Symptom prevalence, bother, and treatment satisfaction in men with lower urinary tract symptoms in Southeast Asia: a multinational, cross-sectional survey

The overall objective of the survey was to systematically examine patients' perspectives on lower urinary tract symptoms (LUTS) and their treatment in Southeast Asia.

A multinational cross-sectional survey involving adult men seeking consultation at urology outpatient clinics because of LUTS in Southeast Asia was conducted using convenience sampling.

Self-reported prevalence, bother, treatment and treatment satisfaction of selected LUTS including urgency, nocturia, slow stream, and post-micturition dribble were evaluated.

In total, 1535 eligible patients were enrolled in the survey. A majority of respondents were aged 56-75 years, not employed, and had not undergone prostate operation before. Overall, the self-reported prevalence of nocturia was 88% (95% CI 86-90%), slow stream 61% (95% CI 59-63%), post micturition dribble 55% (95% CI 52-58%), and urgency 52% (95% CI 49-55%). There were marked differences in the country specific prevalence of LUTS complaints. Frequently, symptoms coexisted and were combined with nocturia. More than half of patients felt at least some degree of bother from their symptoms: 61% for urgency, 57% for nocturia, 58% for slow stream, and 60% for post-micturition dribble. Before seeing the present urologists, nearly half of patients have received some form of prescribed treatment and more than 80% of patients indicated they would like to receive treatment.

Men who sought urologist care for LUTS often presented with multiple symptoms. Nocturia emerged as the most common symptom amongst the four core symptoms studied.

World journal of urology. 2017 Oct 19 [Epub ahead of print]

Lap-Yin Ho, Peggy Sau-Kwan Chu, David Terrence Consigliere, Zulkifli Md Zainuddin, David Bolong, Chi-Kwok Chan, Molly Eng, Dac Nhat Huynh, Wachira Kochakarn, Marie Carmela M Lapitan, Dinh Khanh Le, Quang Dung Le, Frank Lee, Bannakij Lojanapiwat, Bao-Ngoc Nguyen, Teng-Aik Ong, Buenaventura Jose Reyes, Apirak Santingamkun, Woon-Chau Tsang, Paul Abrams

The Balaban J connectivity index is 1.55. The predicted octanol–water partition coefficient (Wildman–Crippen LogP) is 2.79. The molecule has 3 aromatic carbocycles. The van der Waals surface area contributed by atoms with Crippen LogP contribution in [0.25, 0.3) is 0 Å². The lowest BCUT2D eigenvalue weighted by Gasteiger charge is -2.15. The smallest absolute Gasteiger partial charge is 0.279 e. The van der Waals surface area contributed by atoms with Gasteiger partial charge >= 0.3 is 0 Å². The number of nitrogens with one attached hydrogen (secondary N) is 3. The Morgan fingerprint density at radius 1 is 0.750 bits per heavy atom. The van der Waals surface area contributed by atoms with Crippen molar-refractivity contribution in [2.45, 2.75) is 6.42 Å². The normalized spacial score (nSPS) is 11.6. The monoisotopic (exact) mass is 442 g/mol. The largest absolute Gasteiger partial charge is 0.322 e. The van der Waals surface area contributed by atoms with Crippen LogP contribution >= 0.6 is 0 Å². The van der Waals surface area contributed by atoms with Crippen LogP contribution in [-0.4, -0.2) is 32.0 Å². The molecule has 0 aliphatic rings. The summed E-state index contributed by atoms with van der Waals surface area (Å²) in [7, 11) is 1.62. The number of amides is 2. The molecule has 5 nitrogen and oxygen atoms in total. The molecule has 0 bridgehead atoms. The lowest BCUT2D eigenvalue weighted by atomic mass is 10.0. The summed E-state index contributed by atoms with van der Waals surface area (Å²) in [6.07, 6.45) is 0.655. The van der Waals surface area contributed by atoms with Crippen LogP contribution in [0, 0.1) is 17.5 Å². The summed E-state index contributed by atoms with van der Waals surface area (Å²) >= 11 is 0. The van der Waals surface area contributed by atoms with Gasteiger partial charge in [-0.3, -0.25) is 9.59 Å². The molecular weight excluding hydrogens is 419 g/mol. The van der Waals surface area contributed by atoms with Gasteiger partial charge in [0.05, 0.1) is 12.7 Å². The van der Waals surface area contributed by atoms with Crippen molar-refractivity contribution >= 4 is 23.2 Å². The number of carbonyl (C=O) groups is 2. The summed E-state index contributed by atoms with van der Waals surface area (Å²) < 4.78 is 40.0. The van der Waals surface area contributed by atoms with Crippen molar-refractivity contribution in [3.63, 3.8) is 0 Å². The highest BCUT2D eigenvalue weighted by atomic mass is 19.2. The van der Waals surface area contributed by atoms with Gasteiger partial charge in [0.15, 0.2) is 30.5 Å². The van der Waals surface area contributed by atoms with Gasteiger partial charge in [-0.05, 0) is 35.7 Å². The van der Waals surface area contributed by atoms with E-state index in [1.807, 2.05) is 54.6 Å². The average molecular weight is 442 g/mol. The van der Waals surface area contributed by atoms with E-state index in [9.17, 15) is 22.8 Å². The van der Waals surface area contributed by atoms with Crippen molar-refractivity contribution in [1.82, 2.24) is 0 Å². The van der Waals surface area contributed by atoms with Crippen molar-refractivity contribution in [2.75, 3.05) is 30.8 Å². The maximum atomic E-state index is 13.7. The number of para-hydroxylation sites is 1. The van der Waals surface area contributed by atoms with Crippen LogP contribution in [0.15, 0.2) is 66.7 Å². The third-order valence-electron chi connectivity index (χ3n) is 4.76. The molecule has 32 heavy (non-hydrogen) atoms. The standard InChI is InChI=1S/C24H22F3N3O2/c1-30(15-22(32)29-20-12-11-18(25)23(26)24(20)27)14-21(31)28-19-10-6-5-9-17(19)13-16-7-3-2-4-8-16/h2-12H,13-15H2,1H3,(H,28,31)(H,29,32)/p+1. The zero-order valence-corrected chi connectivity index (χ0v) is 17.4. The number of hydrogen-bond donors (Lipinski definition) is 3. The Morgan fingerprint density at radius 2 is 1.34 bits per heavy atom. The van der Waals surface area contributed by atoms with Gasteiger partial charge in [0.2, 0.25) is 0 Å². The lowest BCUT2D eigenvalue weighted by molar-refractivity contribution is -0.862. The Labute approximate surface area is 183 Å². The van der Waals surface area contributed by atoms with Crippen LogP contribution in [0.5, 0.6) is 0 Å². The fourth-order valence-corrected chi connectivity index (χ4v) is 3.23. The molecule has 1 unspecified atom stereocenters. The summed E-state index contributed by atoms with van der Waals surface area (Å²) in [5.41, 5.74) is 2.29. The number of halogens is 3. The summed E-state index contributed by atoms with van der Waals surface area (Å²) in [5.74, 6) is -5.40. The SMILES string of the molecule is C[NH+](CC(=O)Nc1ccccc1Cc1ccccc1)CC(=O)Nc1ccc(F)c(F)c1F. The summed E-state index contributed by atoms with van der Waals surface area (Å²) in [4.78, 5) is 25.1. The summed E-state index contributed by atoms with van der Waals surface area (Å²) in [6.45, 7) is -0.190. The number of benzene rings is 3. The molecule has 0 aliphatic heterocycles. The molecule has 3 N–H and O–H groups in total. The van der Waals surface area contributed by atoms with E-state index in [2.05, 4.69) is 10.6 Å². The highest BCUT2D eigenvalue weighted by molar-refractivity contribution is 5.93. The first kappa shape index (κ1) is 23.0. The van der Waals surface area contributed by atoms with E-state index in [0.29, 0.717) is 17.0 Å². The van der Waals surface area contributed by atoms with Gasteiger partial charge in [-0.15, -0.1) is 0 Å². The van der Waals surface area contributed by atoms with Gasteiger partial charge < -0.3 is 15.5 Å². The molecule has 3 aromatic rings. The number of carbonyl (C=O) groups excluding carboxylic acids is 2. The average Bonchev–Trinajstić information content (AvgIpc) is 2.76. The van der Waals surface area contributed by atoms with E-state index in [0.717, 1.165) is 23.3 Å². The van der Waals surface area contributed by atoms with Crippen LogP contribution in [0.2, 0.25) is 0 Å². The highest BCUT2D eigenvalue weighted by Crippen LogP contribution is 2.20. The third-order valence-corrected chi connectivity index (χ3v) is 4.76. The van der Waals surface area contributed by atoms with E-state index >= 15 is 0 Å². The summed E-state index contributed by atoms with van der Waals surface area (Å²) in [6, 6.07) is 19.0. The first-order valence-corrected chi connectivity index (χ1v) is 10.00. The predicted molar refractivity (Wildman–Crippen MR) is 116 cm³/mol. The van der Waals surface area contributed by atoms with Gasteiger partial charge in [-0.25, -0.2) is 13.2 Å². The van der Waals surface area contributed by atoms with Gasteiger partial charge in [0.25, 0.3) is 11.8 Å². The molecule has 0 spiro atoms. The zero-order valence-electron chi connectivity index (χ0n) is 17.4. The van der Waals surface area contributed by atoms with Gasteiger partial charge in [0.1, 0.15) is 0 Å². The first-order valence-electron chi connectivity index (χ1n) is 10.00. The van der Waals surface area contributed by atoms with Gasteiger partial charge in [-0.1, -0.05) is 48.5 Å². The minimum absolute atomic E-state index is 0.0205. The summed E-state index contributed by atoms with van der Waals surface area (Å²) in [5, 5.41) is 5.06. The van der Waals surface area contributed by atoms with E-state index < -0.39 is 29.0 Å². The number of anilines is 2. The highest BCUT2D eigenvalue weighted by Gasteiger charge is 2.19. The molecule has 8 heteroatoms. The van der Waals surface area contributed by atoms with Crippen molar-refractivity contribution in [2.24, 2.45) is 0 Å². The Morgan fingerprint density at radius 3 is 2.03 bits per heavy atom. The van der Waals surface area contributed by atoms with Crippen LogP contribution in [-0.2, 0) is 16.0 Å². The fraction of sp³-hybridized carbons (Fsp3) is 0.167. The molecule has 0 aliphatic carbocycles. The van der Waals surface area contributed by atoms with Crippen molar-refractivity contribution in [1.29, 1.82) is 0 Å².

Asia Clinic, Hong Kong, China. ., Division of Urology, Department of Surgery, Tuen Mun Hospital, Hong Kong, China., Department of Urology, University Surgical Cluster, National University Hospital, Singapore, Singapore., Urology Unit, Department of Surgery, University Kebangsaan Malaysia Medical Centre, Kuala Lumpur, Malaysia., Department of Surgery, University of Santo Tomas Hospital, Metro Manila, Philippines., Division of Urology, Department of Surgery, Prince of Wales Hospital, The Chinese University of Hong Kong, Hong Kong, China., Department of Surgery, Khoo Teck Puat Hospital, Singapore, Singapore., Department of Urology, University Medical Center, Ho Chi Minh City Medicine and Pharmacy University, Ho Chi Minh, Vietnam., Division of Urology, Department of Surgery, Ramathibodi Hospital, Bangkok, Thailand., Division of Urology, Department of Surgery, University of the Philippines - Manila, Philippine General Hospital, Metro Manila, Philippines., Department of Urology, Hue University Hospital, Hue University of Medicine and Pharmacy, Hue, Vietnam., Department of Surgery, Can Tho National General Hospital, Can Tho, Vietnam., The Princess Grace Hospital, London, UK., Department of Surgery, Chiang Mai University, Chiang Mai, Thailand., Bach Mai Hospital, Hanoi, Vietnam., Department of Surgery, Faculty of Medicine, University of Malaya, Kuala Lumpur, Malaysia., St Luke's Medical Centre, Manila, Philippines., Chulalongkorn University, Bangkok, Thailand., Bristol Urological Institute, Southmead Hospital, Bristol, UK.

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